In an attempt to prevent a government shutdown last month, Rep. Jamaal Bowman, D-N.Y., is accused of setting off a fire alarm in a House of Representatives facility before a crucial vote.
Bowman’s arraignment is set for Thursday morning after he was accused of falsely pulling a fire alarm on Wednesday afternoon.
Jamaal Bowman was criminally charged in the Capitol Hill fire alarm incident.
Bowman was charged in Washington, D.C. Superior Court with a misdemeanour count of falsely pulling the alarm following an investigation from Capitol Police and House Administrative Committee.
If found guilty of the crime, the New York lawmaker could spend up to six months behind bars.
Bowman’s chief of staff wrote on X at the time of the incident: “Congressman Bowman did not realize he would trigger a building alarm as he was rushing to make an urgent vote. The Congressman regrets any confusion.”
According to an arrest warrant submitted by Supervisory Special Agent Joseph McAtee of the U.S. Capitol Police, officers were alerted to a fire alarm on 30 September at 12:05 p.m. inside the second-floor Cannon House Office Building.
During Bowman’s interrogation with Capitol Police agents, when asked if he had any knowledge of the fire alarm, he responded with a “yes.” While adding that the door is usually open, the Democratic Party representative claimed he was rushing because votes were being called.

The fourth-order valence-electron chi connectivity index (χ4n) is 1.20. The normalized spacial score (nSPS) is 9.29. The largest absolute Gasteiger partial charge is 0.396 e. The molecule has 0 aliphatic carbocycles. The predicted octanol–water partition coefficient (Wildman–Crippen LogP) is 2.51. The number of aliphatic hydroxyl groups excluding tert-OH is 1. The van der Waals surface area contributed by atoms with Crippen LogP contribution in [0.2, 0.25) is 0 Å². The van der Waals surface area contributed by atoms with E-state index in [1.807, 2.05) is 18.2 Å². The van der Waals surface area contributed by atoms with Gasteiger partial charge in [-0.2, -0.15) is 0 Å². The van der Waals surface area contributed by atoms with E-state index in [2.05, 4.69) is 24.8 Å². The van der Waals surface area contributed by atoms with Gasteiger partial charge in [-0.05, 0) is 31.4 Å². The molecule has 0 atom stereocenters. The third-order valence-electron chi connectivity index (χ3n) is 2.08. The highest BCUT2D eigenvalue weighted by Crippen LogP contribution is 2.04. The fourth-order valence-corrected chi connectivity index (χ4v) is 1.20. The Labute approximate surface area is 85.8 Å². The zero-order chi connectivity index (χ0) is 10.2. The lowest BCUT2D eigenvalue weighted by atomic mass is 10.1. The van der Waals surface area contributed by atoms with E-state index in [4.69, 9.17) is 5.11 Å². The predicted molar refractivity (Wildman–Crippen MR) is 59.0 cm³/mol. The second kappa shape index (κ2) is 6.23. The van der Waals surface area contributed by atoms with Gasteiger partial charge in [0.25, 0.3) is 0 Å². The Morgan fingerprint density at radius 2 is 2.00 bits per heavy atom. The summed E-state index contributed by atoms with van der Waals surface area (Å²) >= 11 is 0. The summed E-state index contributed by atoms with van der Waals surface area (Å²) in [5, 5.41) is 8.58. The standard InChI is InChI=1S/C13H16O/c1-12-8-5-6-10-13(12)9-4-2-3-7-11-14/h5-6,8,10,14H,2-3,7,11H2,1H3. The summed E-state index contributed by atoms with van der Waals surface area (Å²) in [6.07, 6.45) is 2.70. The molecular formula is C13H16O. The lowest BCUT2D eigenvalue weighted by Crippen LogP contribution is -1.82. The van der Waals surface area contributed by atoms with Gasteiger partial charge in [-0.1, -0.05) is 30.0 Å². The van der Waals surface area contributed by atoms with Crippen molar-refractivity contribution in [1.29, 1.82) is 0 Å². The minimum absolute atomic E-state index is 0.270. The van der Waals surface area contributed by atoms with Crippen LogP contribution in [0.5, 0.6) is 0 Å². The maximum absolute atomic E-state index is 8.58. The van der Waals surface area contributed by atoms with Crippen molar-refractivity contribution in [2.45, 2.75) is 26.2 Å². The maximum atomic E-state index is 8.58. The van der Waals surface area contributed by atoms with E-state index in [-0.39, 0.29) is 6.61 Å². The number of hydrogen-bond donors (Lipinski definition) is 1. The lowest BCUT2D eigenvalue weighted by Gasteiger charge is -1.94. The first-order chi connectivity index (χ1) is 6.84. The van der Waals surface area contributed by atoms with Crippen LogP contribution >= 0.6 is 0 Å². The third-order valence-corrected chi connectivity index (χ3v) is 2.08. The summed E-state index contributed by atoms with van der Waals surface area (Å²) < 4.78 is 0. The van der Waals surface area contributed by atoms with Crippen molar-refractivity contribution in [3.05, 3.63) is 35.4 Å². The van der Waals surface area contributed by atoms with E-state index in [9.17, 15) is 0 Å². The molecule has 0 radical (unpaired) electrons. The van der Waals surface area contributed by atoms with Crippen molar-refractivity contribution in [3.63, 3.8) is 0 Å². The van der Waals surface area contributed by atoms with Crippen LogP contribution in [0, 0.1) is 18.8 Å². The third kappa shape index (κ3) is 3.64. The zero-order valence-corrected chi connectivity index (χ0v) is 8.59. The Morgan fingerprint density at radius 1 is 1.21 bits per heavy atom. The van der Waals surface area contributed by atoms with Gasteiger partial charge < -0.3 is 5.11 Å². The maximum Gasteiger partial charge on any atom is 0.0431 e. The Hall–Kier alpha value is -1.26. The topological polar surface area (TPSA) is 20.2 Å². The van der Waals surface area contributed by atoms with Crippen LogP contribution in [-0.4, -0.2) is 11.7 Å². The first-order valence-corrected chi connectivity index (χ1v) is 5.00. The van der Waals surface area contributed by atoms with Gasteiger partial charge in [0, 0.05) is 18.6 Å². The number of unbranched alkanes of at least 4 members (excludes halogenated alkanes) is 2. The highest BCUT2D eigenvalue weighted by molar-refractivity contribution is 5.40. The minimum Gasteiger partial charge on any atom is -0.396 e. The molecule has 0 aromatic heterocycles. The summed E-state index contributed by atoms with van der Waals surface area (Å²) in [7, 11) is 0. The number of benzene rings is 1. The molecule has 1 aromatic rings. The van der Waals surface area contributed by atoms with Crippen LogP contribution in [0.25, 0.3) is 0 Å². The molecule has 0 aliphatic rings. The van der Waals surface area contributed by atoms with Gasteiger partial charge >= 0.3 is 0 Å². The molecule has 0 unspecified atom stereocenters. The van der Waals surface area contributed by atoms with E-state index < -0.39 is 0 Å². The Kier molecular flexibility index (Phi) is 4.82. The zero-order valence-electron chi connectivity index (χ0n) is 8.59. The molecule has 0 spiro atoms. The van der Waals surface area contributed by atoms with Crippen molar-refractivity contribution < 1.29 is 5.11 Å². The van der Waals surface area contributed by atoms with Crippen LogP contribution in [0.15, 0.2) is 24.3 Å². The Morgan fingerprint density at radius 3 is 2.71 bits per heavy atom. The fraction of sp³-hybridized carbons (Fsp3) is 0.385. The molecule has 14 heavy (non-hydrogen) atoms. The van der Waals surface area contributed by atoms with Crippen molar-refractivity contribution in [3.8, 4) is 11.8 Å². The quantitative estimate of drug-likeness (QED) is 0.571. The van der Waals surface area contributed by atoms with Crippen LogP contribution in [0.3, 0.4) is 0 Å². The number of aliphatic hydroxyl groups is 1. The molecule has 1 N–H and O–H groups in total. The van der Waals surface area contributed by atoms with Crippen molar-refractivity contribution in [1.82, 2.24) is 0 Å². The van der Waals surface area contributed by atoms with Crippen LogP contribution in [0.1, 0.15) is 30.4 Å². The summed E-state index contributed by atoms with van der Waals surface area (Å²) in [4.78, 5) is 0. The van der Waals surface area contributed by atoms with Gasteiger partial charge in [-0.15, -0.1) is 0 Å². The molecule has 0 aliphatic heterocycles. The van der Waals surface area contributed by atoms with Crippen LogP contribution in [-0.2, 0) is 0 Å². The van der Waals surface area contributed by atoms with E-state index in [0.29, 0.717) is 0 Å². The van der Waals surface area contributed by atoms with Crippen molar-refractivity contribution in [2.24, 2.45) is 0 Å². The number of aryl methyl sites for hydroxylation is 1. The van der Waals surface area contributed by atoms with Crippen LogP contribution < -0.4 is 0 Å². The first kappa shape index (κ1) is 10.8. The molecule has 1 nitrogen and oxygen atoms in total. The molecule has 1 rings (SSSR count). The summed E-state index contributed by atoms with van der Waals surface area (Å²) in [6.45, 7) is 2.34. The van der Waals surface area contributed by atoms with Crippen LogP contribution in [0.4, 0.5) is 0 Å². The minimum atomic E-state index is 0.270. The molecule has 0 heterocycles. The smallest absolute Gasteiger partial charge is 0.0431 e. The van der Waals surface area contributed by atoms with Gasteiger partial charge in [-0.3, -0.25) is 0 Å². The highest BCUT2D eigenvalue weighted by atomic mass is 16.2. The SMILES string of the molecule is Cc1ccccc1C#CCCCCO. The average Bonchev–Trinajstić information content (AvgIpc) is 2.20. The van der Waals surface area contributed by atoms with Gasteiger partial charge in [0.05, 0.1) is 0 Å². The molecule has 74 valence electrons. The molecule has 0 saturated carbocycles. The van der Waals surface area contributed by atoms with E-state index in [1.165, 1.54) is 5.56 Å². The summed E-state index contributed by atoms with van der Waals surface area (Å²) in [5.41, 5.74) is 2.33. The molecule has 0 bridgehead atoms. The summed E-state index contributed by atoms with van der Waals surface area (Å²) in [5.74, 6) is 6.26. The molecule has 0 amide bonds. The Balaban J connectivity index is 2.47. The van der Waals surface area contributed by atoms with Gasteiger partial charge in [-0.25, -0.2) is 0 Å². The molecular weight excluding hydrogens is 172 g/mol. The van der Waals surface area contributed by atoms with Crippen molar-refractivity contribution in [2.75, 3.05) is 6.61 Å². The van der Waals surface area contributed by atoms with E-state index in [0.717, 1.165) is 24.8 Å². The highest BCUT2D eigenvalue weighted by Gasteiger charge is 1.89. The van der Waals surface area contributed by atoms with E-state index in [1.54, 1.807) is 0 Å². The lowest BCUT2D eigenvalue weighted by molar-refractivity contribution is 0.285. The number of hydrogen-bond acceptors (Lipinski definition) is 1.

As stated in the arrest warrant, Bowman told the agents that he had noticed the doors nearby with the label “emergency exit only push to open,” and that’s why “he pushed on the door and pulled the lever next to it, which must have been the alarm.”
The warrant states, “[Bowman] advised that usually when votes are called, all doors are open, and that door is usually open (the second-floor door leading to Independence Ave). The defendant further stated that this door was a usual door he uses. The defendant advised that he then went to a Dem (Democratic) meeting and a vote at the Capitol, then the House Sergeant at Arms contacted him.”
Bowman informed the agent that he did not intend to set off a fire alarm or interfere with a congressional process. He also stated that he needed to consult a lawyer and wouldn’t make any more comments.
Capitol Police allegedly examined security camera footage and found evidence that Bowman tried to open both doors before setting off the fire alarm and leaving.
Following his indictment, Bowman told Fox News that he was happy for the quick resolution” and had a plea agreement with the prosecutors.
He stated, “It was a lapse of judgment, if you will. … Wasn’t a conscious decision to do something wrong,”
Although a representative for Bowman told Axios that Assistant Attorney General Peter Saba in Washington, D.C., agreed to drop the prosecution against Bowman if he apologized and paid a $1,000 fine, Bowman is scheduled for arraignment this Thursday.
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